New Release – Star Fight by T.Jackson King

Today I have a new release for you, Star Fight, book three in the Empire series by my friend  T. Jackson King.

StarFightKindle

 

Description1

Failure to protect Earth is facing Nathan Stewart and his friends aboard the battlecruiser STAR GLORY. His captain’s effort to divert the deadly fleet led by Smooth Fur of the Empire of Eternity is not working. Despite the destruction of an Empire shipyard, Fur returns to Kepler 37 and begins a steady advance up Orion Arm, on the lookout for radio, maser and neutrino signals from Earth’s colonies and Earth itself. Since Earth lies just 215 light years uparm from Kepler 37, Nate knows Earth will soon be found. And Fur has two extra fleets for a total of 65 Empire starbiters. When Fur finds Earth, humanity’s newly built battlecruisers will not be enough to stop Fur from killing all life on Earth. Nathan’s fiance Evelyn comes up with a plan. His captain supports it. But will it be enough to divert Smooth Fur from her sworn duty to find and extinguish all life on any resistor planet? Nathan sets out to make sure the plan will be deadly enough to convince Smooth Fur to never, ever again mess with humans!

 

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Who Is – Linell Jeppsen?

Today I bring you my friend Linell Jeppsen.  She has a diverse range of writings and I can tell you they are all fabulous.

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Linell Jeppsen is a writer of science fiction and fantasy. Her vampire novel, Detour to Dusk, has received over 44- four and five star reviews. Her novel Story Time, with over 130- 4 and 5 star reviews, is a science fiction, post-apocalyptic novel, and has been touted by the Paranormal Romance Guild, Sandy’s Blog Spot, Coffeetime Romance , Bitten by Books and 64 top reviewers as a five star read, filled with terror, love, loss, and the indomitable beauty and strength of the human spirit. Story Time was also nominated as the best new read of 2011 by the PRG! Her dark fantasy novel, Onio (a story about a half-human Sasquatch who falls in love with a human girl), was released in December 2012 and won 3rd place as the best fantasy romance of 2012 by the PRG reviewers guild! Onio also sports over 50- 4 and 5 star reviews!
Her novel, The War of Odds, won the IBD award for fantasy fiction and boasts 18- 5 star reviews since its release in February of 2013. It also placed 2nd, as the best YA, paranormal book of 2013 by the PRG!
She is in a collaborative effort with the Welsh author, J. Bryden Lloyd in, The Guardians- a science fiction, serialized thriller with over 30 reviews here and in the UK! The Guardians just won 2nd place as the best serialized science fiction novel of 2013 by the PRG!
Her latest effort, The Beginning of the Story (Story Time Prequel) is a must for those of you who loved Story Time.
… Deadman’s Lament- a Western novel of Retribution and Revenge! Dead Man’s Lament already boasts over 130- 4 and 5 star reviews!

You can find out more about her writings at the links below:

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First Chapters – Andromeda’s Mountain by L M Beyer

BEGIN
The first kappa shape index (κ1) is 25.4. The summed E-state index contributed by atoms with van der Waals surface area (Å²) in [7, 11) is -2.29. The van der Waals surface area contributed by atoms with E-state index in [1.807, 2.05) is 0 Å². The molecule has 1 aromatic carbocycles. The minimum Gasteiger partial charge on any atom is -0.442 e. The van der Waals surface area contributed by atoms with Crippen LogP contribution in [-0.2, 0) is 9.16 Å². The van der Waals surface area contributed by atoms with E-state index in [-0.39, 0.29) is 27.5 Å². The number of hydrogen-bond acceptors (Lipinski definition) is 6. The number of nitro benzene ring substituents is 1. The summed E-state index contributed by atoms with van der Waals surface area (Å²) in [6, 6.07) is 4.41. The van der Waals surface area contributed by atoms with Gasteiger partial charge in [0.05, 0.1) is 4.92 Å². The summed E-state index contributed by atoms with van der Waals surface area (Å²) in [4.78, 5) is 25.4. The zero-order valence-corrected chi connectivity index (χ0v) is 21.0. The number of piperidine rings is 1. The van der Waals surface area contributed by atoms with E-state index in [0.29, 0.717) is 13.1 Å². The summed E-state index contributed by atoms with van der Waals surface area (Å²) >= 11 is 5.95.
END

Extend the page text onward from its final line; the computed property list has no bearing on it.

Today’s First Chapter is from Andromeda’s Mountain by my friend L M Beyer.

LM Beyer Andromeda's_Mountain_Cover_for_Kindle

DESCRIPTION

Human life has outgrown Earth, and the survey team of the ES Valgard is searching nearby star systems for new worlds to colonize. No team has found one where human life could survive…until now. The scans from orbit as well as the probes launched to its surface tell Andy and Cory that the bonus for finding such a world is almost theirs. But when they set their feet on the ground they discover what the scans and the probes could not tell them, that this ancient world is already inhabited, and that magic rules. Or does it? Trapped by creatures whose true shape they cannot see, manipulated toward an end they do not understand, the two must find a way to escape a world where chaos is given form, where it breathes but does not live and has no soul.

~ ~~ Chapter 1 ~~ ~

Frozen Planet

I leaned back in the acceleration couch and forced myself to look away from what I saw on the screens. I stared at Cory instead. His eyes were still on what the screens displayed, the thing that should not have been there, a black jumble of angular structures rising out of an icy landscape. They were the ruins of a city, and it looked like it had been bombed.

“What is this, Cory? Why didn’t our scans see it?”

He unbuckled the straps of his couch, climbed to his feet, and walked over to a porthole. His breath fogged the glass. He made the smear worse by wiping at it with his fingers, then shrugged, “It’s a million years dead, Andy. Just more rocks among rocks. That’s why we missed it.”

I left my own couch and went to the other porthole that faced the mountain and the mystery at its foot. “Impossible,” I muttered. “Even if the builders are dead, there’d be other life here––”

“Will our suits handle the cold?”

“Yes, but the scans must be wrong. There’s got to be––”

“Great,” he cut me off again. He was not deliberately rude, only preoccupied with his own work, but my understanding of the reason didn’t stop me from being annoyed when interrupted mid-sentence.

I shook it off and studied the mountains behind the city, wondering briefly how much of an effect the sun would have on the temperature. The mountains stretched from horizon to horizon, as high and white as the Himalayas. Beneath the cold stars and small round face of the planet’s only moon, the valley around us lay barren and white in all directions for as far as we could see. Everything was buried in ice and snow except where our shuttle sat in a frozen lake of burnt earth created by our fiery touchdown.